Double Victory: Minorities and Women During World War II
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Ritchie, Sir Neil Methuen (1897–1983)

British army general in command of XII Corps in Normandy. Born on 29 July 1897 in Georgetown, British Guyana, and educated at Lancing College and Royal Military College, Sandhurst, Neil Ritchie was commissioned in the Black Watch in December 1914. During World War I, he served in France, Mesopotamia, and Palestine. He was wounded at the Battle of Loos and was awarded the Distinguished Service Order in 1917 and the Military Cross in 1918.

Ritchie held several staff appointments during the interwar period. In 1939 and 1940, he was a brigadier general and chief of staff of Lieutenant General Alan Brooke's II Corps with the British Expeditionary Force (BEF) in France. Following the BEF evacuation from Dunkerque, Ritchie held the same post under Major General Claude Auchinleck in Southern Command. Promoted to major general, he then served as deputy to Auchinleck when the latter took over the Middle East Command. Ritchie was the only feasible replacement for Lieutenant General Alan Cunningham when Auchinleck relieved Cunningham from command of the Eighth Army.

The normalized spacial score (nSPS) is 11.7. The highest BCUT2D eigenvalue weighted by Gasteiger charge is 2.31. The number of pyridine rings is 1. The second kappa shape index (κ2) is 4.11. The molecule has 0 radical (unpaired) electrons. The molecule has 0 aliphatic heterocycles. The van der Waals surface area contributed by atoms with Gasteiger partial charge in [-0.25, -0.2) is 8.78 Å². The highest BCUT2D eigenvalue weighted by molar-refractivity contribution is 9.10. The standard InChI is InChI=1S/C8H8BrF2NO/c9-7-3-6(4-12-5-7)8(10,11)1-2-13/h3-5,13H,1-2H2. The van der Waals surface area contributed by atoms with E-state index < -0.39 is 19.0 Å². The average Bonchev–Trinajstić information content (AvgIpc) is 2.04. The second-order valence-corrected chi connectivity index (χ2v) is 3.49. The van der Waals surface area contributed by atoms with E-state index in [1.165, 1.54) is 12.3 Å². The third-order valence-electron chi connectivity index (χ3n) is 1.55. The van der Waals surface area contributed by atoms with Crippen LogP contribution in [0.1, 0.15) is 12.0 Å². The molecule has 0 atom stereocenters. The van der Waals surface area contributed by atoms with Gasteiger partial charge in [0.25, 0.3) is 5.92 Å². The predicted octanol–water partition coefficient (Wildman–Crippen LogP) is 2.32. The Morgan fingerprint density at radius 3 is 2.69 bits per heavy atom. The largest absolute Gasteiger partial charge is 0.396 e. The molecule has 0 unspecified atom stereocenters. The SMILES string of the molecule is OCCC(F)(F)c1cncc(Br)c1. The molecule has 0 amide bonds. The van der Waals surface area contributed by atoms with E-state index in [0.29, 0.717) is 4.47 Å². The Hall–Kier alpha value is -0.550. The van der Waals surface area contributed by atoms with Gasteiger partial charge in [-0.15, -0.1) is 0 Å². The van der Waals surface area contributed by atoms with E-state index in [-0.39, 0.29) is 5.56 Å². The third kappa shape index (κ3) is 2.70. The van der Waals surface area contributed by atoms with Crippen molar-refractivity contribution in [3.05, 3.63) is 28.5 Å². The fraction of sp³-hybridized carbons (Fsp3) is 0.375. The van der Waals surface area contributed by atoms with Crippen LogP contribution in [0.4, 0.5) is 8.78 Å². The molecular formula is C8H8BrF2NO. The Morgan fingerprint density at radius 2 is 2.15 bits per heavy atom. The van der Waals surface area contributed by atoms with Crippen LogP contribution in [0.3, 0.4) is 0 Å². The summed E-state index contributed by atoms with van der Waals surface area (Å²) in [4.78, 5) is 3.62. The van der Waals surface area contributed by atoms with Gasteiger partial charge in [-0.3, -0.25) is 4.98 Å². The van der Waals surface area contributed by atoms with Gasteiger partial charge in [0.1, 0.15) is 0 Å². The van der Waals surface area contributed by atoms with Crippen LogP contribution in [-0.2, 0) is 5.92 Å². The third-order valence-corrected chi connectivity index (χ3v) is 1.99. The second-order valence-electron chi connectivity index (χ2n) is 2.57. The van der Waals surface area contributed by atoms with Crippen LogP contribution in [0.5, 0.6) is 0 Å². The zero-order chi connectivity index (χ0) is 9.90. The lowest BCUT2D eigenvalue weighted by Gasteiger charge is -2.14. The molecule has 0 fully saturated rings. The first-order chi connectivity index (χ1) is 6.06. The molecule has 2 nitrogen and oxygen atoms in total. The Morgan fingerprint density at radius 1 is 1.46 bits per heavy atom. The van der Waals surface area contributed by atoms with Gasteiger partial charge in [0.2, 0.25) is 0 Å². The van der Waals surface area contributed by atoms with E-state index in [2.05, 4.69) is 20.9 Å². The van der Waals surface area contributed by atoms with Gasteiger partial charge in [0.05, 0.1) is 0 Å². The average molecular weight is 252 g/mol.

Ritchie was an able, vigorous, and cool-headed staff officer, but he was rather slow and unimaginative. His personality and appearance made him the very image of a British general. He was also much junior to his corps commanders, Lieutenant Generals Charles Willoughby Norrie and Alfred Godwen-Austin, and he had had no experience in field command since leading a battalion in World War I. Auchinleck intended his appointment as commander of Eighth Army to be temporary, but Ritchie was fortunate to reap the triumph of victory by relieving the siege of Tobruk and chasing General Erwin Rommel from Cyrenaica. With these two successes, his appointment became permanent.

An unshakable optimist, Ritchie prepared to advance and neglected the defenses at Gazala and Tobruk. When Rommel attacked again in May 1942, Ritchie lost most of Eighth Army's armor as well as control of the battle. Auchinleck belatedly relieved him from his command on 25 June, four days after the fall of Tobruk.

The inexperienced Ritchie was unfortunate to be assigned a command at a desperate moment, but he retained his personal stature and surprisingly survived this debacle. He was given another chance as commander of 52nd Division in the United Kingdom, and he led XII Corps under Field Marshal Sir Bernard L. Montgomery in Normandy and northwest Europe with some success. Ritchie was promoted to full general in April 1947 and was appointed commander in chief, Far East Land Forces and then commander, British Army Staff in Washington. He retired in 1951 to become an insurance executive in Canada. He served as both president and director of the Mercantile and General Reinsurance Company and as director of Tanqueray Gordon and Company. Ritchie died on 11 December 1983 in Toronto, Canada.

Paul H. Collier


Further Reading
Barnett, Correlli. The Desert Generals. New York: Viking, 1961.; Pitt, Barrie. The Year of Alamein, 1942. New York: Paragon, 1990.
 

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